People: Ouff. How not to make this one sound too bad!? Well, we did meet some nice people, for example owners of well-running local restaurants who are not dependant on tourists. Anyone who worked in transportation though, was an a… And everyone wanted something from us: money, pen, be our guide,… It was exhausting. Literally no friendly conversation would just remain friendly – it would always end in a request. Also, people lied to our face many times e.g. that there was water in the bathroom when there wasn’t (for days probably already). Unfortunately, Ethiopia has been the most exhausting country we have ever travelled, where we experienced the most hassle.
Food: It was a nice change after expensive South America, to go out for food every day three times a day again. But at the smaller restaurants there often wasn’t much choice, and after a while I was a bit sick of injera (sour pancake) and shiro (lentil paste) – the most common dish. Sometimes, they had mixed vegetarian platters which we quite enjoyed and the pasta was often quite tasty. For once, being a vegetarian was pretty easy!
Weather: We travelled Ethiopia in dry season, so it was sunny and nice. In the evenings you did need something long though, as it got quite chilly.
Costs: On average, we spent almost 30€/person/day which is below what we expected, but certainly above what we could have spent. But as travelling Ethiopia was quite exhausting, we ended up getting better accommodation over the course of the weeks and booked quite some flights instead of enduring more long bus trips. Also, anything touristy like entrance fees or the Danakil tour cost a lot more than you would expect from an otherwise cheap country like Ethiopia.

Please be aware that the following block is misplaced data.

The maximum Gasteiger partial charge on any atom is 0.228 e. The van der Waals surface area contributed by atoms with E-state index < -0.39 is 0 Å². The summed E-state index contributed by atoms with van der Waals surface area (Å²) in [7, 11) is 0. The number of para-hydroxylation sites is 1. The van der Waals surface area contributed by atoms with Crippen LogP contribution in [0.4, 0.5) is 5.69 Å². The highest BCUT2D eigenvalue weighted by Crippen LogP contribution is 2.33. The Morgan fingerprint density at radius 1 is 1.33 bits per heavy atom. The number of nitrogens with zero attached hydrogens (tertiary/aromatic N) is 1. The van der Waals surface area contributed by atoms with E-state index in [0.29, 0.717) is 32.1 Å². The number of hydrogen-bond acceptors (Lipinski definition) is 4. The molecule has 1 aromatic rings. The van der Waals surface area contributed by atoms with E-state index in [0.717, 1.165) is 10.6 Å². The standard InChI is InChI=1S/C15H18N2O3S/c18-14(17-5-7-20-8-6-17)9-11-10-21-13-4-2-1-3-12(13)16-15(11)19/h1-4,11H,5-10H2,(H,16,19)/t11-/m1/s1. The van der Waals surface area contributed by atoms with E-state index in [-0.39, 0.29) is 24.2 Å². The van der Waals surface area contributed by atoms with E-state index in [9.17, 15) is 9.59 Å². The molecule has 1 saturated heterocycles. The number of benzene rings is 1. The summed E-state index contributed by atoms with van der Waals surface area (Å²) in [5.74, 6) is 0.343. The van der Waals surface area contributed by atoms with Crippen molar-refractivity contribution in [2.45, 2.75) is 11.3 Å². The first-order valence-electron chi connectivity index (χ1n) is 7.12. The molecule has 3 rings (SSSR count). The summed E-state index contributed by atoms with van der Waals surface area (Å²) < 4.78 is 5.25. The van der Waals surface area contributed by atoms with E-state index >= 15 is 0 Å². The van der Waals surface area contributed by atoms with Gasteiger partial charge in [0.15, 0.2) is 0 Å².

Accommodation: We stayed in simple double rooms, mostly with our own bath room, for very little money. Finally, a country like that again! It was basic though, internet a struggle, water not always available etc.
Infrastructure: Busses were very old, uncomfortable and got filled to the max. Same as minibuses. As soon as you entered the bus station, you would get stormed at by guys who would pull you into their van and take the backpack off your shoulders. It was very exhausting. The bus trips took long even for short distances and since people don’t shower much at all and some people throw up, the smell was often bad. We also took some flights, to avoid some of such bus rides.
Illnesses: We both had some stomach issues at one point – I got it really bad for the first time. But I guess that’s normal in Ethiopia.
Safety: In Dire Dawa and Harar, I didn’t feel so safe with many weird characters hanging around in the streets. The rest of the country was no issue.
Itinerary: We travelled along the Historical Circuit in the North, clockwise: Addis – Bahir Dar – Gondar – Simien Mountains – Axum – Tigray – Danakil Depression – Lalibela. We then added a complicated detour to Harar, from Lalibela back to Bahir Dar by bus, then a flight to Addis, another one to Dire Dawa, and a minibus to Harar. Not sure it was worth the effort.
Highlight: Danakil Depression.
Lowlight: The people, our visa situation and Dire Dawa/Harar.
Click on the photos below to see our full photo album of Ethiopia: